But there’s more to it than math. What if one or more of you silly boo-boos actually writes in Zombie Reagan for president? Then my blog becomes several sixty-three millionths more powerful than my vote.

Uneasy lies the head that wears the…you know. The hat. The hat thing with the bells on.

February 20, 2008 — 6:51 pm
Comments: 42

One dead president to another…

To a few of us here today this is a solemn and most momentous occasion, and yet in the history of our nation it is a commonplace occurrence. The orderly transfer of authority as called for in the Constitution routinely takes place, as it has for almost two centuries, and few of us stop to think how unique we really are. In the eyes of many in the world, this every-four-year ceremony we accept as normal is nothing less than a miracle.

–Ronald Reagan’s first Inaugural address




G’night, Fidel!

February 19, 2008 — 12:21 pm
Comments: 83

It’s a big game; let’s play it on the whole field

Okay, ladies. No sulking. Pessimism is not the Zombie Reagan way! How about a little something to get you motivated?


Boo! That means (among other unfortunate things) he, she or it is going to have all kinds of history with the Senate. Alliances, grudges, favors to call in. The next president is going to know how to play that instrument.

So it’s especially important that we get good people in the House and Senate and maintain some influence over them. A solid conservative in a state a thousand miles away is going to have far more positive effect on your life than a squish (or a Democrat) in your home state (unless you’re looking for somebody to bring home the pork. You’re not looking for pork, are you? Are you?)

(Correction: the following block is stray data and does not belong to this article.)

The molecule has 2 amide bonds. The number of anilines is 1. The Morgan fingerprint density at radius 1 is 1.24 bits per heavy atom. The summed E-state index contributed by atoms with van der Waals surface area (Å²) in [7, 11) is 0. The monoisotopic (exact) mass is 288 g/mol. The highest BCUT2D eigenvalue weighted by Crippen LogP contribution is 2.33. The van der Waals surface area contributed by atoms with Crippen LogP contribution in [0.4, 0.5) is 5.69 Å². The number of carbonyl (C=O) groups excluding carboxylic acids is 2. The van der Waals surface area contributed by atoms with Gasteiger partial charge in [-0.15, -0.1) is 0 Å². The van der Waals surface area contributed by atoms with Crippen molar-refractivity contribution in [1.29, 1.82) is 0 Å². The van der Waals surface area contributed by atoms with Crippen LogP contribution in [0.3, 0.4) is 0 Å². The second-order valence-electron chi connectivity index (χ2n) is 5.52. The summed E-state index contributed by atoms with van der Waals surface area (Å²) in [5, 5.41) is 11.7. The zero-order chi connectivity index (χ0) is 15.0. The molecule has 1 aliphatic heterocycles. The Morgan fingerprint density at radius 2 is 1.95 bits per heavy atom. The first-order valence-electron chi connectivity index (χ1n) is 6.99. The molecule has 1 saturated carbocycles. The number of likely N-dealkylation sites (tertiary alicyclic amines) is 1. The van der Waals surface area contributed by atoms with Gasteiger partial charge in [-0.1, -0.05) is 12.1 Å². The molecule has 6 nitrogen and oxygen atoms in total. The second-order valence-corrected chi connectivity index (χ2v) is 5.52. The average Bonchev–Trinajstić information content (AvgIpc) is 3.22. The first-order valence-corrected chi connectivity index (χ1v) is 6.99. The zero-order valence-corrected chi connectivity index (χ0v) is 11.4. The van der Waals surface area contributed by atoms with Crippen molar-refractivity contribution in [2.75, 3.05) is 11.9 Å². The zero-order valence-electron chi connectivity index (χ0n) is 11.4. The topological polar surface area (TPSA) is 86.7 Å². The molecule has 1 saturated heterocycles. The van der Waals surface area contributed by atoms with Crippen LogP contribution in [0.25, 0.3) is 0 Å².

By all means, get off your duff and vote in November. Our side isn’t going to be enthused this time, so turnout will inevitably be down. That makes your vote weightier than usual. But many of us live in districts with no interesting contests. And in terms of direct influence over the election and subsequent behavior of legislators, nothing beats money and direct communication.

It’s unfortunate that demonstrators, donors, letter-writers and other loudmouths count disproportionately in the system. But you know what? Tough. They do. We’re like cockroaches to politicians: for every one of us they see, they assume there are a hundred more just like us in the walls.

So let’s make some noise. Small donations and no green ink! Well, no more than you can help, you ‘winger nutcase, you.

SeeDubya got out ahead of me on this one (get out of my head, man!). He suggests a sort of Adopt-a-Pol scheme, where you pick a good guy and send him $20 every month along with a nice letter or an article. It’s a plan.

DoublePlusUndead suggests a place to start — Lou Barletta, mayor of Hazleton. He’s one of the guys drafting local laws that crack down on businesses and landlords who aid illegals. He’s running for Congess in Pennsylvania’s 11th District, which is considered a very safe seat for the Democrat incumbent (all the more fun to make them at least sweat a little).

Me, I’m looking to stick my nose in a number of places it doesn’t belong. I need a distraction this year and this could be more fun than breeding show rats. If you know of vulnerable or up-and-coming conservatives, get out the word. Maybe we can use that internet thing the kids are all het up about.

And don’t forget governors. We make some of our best presidents out of those.

Despite everything, I have a really good feeling about the state of conservatism today. Why? Because I drink excessively and it affects my judgement.

Still, I’m wrong only maybe 50% of the time!




The ultimate determinant in the struggle now going
on for the world will not be bombs and rockets but
a test of wills and ideas. No, really. I said that.

February 13, 2008 — 12:10 pm
Comments: 6